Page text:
11 Most Stunning Facts About Red Fort You Possibly Didn’t Know




The Red Fort or Lal Qila is a most popular tourist place and a heritage site in Delhi, India situated near Chandni Chowk. It has a beautiful architecture and the historical significance to offer that attracts many visitors every year. Not only do we Indians appreciate the majesty of this vast fortress, but it draws interest from all over the world.

However, while we all know about the Red Fort and most of us have paid a visit at least once, we often overlook the secrets this monument has to share with us.

The original name of this majestic building was Qila-e-Mubarak and it continues to be one of the most important national buildings in the country today, being the venue of flag hoisting on the occasion of Independence Day every year.

We have listed down 11 most interesting, unknown and amazing facts about Red Fort which you might not have heard before!

#1. Yes, it’s called the Red Fort, but it was not originally built that way. As per the Archaeological Survey of India (ASI), which concluded that limestone had been used on some parts of this precious historic monument. Reports state that the building was painted in red by the British after the white plaster had faded off. That’s why the name Red Fort may be White Fort won’t be that bad either.

#2. In 2007, The building has been named as a UNESCO World Heritage Site for its cultural and historical characteristics. A design wonder India ought to be pleased with.

#3. The main entrance of the fort is called the Lahori gate. Fort has two main gates – the Delhi gate and the Lahori gate. The Lahori gate got its name because of its orientation towards Lahore. After all, India and Pakistan used to be the same country once.

Image – http://www.mountainsoftravelphotos.com/

#4. There is a third minor exit to the fortress. Originally on the riverbank, it was meant to ensure easy access to the river Yamuna. However, over the years, the course of the river changed but the name remained.

#5. The octagonal shaped building of Red Fort has been made of red sandstone and is encircled by a huge wall. The fort is spread over a sprawling area of 256 acres.

#6. The architectural marvel took long 10 years to be completed, with its construction starting in 1638 and culminating in 1648. It is very evident that with constrained machinery, development in those days took longer.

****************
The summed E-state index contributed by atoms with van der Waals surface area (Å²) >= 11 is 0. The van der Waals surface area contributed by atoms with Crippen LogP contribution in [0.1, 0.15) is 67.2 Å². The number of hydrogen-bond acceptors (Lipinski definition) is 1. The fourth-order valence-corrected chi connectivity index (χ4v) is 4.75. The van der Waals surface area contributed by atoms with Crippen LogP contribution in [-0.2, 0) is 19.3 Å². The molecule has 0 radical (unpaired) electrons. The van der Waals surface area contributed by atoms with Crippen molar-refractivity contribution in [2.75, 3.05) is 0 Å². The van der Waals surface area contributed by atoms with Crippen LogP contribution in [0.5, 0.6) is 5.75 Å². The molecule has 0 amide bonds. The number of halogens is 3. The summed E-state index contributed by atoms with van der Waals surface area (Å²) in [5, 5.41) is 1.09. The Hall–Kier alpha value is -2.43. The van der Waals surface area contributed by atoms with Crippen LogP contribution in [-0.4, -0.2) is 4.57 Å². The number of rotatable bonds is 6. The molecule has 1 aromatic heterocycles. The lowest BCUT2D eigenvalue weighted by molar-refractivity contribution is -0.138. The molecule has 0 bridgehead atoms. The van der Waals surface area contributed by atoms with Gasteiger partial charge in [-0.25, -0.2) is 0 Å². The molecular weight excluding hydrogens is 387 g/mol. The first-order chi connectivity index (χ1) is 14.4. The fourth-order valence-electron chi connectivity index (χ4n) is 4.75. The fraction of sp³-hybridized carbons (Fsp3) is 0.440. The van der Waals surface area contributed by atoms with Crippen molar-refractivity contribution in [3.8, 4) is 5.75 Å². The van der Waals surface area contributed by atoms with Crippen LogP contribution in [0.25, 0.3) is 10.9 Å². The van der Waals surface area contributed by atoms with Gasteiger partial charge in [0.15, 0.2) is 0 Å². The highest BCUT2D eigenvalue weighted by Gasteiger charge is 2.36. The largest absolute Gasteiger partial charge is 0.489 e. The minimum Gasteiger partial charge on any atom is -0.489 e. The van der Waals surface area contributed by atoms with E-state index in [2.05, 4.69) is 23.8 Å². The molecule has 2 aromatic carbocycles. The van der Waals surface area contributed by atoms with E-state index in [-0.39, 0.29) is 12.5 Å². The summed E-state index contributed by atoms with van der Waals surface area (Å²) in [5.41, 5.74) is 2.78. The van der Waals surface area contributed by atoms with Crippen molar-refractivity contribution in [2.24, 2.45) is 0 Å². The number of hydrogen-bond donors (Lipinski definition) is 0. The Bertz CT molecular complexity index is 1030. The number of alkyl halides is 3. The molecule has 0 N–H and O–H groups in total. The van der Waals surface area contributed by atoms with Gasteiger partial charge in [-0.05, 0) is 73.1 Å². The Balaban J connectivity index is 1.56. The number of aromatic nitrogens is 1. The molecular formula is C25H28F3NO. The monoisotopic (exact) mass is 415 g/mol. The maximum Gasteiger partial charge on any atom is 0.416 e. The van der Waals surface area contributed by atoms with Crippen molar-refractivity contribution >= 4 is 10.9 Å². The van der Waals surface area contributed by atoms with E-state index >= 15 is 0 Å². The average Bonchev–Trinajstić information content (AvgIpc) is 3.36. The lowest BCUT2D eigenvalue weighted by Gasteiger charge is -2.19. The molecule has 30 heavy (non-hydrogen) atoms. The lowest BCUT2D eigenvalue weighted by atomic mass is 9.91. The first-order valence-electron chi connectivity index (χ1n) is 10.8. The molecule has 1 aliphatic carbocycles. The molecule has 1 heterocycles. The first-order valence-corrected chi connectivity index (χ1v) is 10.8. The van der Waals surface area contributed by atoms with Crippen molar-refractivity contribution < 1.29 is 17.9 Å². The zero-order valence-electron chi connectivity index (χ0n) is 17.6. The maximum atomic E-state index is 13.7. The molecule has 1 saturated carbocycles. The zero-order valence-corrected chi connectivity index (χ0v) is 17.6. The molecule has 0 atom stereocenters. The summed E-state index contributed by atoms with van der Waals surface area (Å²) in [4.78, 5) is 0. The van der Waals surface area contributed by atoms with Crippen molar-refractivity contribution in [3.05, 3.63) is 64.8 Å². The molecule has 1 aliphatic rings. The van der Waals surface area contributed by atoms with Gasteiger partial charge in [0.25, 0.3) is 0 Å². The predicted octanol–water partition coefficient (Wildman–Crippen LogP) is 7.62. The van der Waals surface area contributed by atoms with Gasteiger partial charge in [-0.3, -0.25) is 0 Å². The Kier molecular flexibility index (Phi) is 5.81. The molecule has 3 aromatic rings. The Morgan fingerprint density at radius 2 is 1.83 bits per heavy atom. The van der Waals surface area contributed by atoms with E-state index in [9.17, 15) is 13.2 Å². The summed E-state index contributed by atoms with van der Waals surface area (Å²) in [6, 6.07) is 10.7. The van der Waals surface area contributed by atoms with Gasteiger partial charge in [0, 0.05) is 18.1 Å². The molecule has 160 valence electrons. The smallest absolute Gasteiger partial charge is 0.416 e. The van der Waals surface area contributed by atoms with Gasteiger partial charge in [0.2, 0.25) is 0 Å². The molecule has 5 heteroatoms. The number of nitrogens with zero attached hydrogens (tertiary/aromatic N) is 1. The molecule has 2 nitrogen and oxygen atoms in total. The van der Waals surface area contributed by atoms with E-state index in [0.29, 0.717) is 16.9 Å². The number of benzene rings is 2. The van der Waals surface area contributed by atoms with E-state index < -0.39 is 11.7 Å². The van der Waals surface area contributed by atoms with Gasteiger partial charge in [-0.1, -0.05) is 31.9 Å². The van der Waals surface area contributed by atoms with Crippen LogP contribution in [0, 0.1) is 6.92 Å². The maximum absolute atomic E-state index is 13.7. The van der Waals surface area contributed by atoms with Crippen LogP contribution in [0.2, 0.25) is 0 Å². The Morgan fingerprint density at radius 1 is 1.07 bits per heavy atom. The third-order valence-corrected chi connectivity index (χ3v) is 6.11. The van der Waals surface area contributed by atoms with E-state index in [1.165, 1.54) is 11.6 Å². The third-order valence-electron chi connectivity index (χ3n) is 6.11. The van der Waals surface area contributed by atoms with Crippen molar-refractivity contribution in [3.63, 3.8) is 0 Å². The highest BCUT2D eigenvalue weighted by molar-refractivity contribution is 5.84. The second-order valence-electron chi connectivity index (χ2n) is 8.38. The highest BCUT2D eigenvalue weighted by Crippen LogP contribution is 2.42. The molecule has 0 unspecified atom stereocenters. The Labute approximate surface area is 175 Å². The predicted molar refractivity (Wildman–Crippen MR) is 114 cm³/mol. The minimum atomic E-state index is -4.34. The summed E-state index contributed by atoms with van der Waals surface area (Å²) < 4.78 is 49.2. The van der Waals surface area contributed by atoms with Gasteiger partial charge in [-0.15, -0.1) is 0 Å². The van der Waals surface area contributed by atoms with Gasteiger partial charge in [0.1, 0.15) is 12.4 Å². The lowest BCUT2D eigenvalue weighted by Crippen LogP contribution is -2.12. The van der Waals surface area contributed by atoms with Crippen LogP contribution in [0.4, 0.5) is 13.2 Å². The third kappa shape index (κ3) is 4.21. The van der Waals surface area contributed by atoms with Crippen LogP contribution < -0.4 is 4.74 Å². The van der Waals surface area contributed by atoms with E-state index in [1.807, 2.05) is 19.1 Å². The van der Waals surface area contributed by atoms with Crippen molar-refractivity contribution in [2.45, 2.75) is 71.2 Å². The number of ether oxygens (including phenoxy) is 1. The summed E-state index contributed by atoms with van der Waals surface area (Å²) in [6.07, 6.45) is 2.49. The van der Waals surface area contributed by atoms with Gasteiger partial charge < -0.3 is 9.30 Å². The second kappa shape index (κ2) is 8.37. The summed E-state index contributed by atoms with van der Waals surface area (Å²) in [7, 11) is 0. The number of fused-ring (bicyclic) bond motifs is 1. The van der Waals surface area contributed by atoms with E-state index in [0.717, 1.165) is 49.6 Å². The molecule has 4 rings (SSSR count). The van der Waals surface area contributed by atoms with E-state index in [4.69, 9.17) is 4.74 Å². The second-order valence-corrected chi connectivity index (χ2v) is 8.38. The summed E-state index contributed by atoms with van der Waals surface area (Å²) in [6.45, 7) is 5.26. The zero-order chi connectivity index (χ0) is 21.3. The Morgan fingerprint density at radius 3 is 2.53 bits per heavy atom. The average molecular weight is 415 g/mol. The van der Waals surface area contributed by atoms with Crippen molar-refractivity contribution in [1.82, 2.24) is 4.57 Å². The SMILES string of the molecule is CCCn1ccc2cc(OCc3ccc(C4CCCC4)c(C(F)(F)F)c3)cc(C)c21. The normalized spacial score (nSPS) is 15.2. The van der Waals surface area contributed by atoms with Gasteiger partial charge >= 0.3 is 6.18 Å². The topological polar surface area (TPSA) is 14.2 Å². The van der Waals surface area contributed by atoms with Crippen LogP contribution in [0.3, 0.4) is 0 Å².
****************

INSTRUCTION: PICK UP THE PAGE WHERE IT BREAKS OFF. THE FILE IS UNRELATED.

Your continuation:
#7. Qila-e-Mubarak or the Blessed Fort, as Red Fort was originally called, was designed by Ustad Hamid and Ustad Ahmad, the famous architects of the period of the Mughal Emperor Shah Jahan.

#8. The Rang Mahal – literally meaning the Palace of Colors – was the residence of the emperor’s wives, mistresses, and maids. The emperor being one lucky man, lived right next door in the Khas Mahal so that he could visit the palace for dinner, or stroll over for tea. However, the entry for others, except the prince was prohibited.

#9. Another most intriguing aspect of the Red Fort is the fact that it housed the beautiful Kohinoor diamond, which was embedded into the royal throne of Shah Jahan, which was located in the Diwan-i-Khas. The precious stone was later stolen by Nadir Shah and today is a part of Royal Crown Collection of England. In that time, Kohinoor was the world’s largest single piece diamond.

Image – http://3.bp.blogspot.com/

Image – http://media.new.mensxp.com/

#10. At the end of the Mughal rule, Red Fort was taken over by the British, who stripped it off its valuables and sold them. They also destroyed the structures within the building.

#11The historical Red Fort is an amazing example of architectural splendor, with its well-planned public halls, marble places, a mosque and beautiful gardens.

Image – http://www.holidaytravel.co/

Want to take a Cycle Tour of Dilwalon ki Dilli, book your seats now. 

If you know more amazing facts apart from these 11, please share with us and comment below…

About the author, Liya James

Hi, I am Liya!! I first traveled the globe when I was four months old when we immigrated to the United States from Indonesia, and I have been roaming the world every chance I get ever since. I've been to 15 countries and counting. I am passionate about experiencing new cultures and sharing my adventures with others. I believe that travel is the best education, and I am excited to continue learning and sharing these adventures with you.

Leave a Reply

Your email address will not be published. Required fields are marked

{"email":"Email address invalid","url":"Website address invalid","required":"Required field missing"}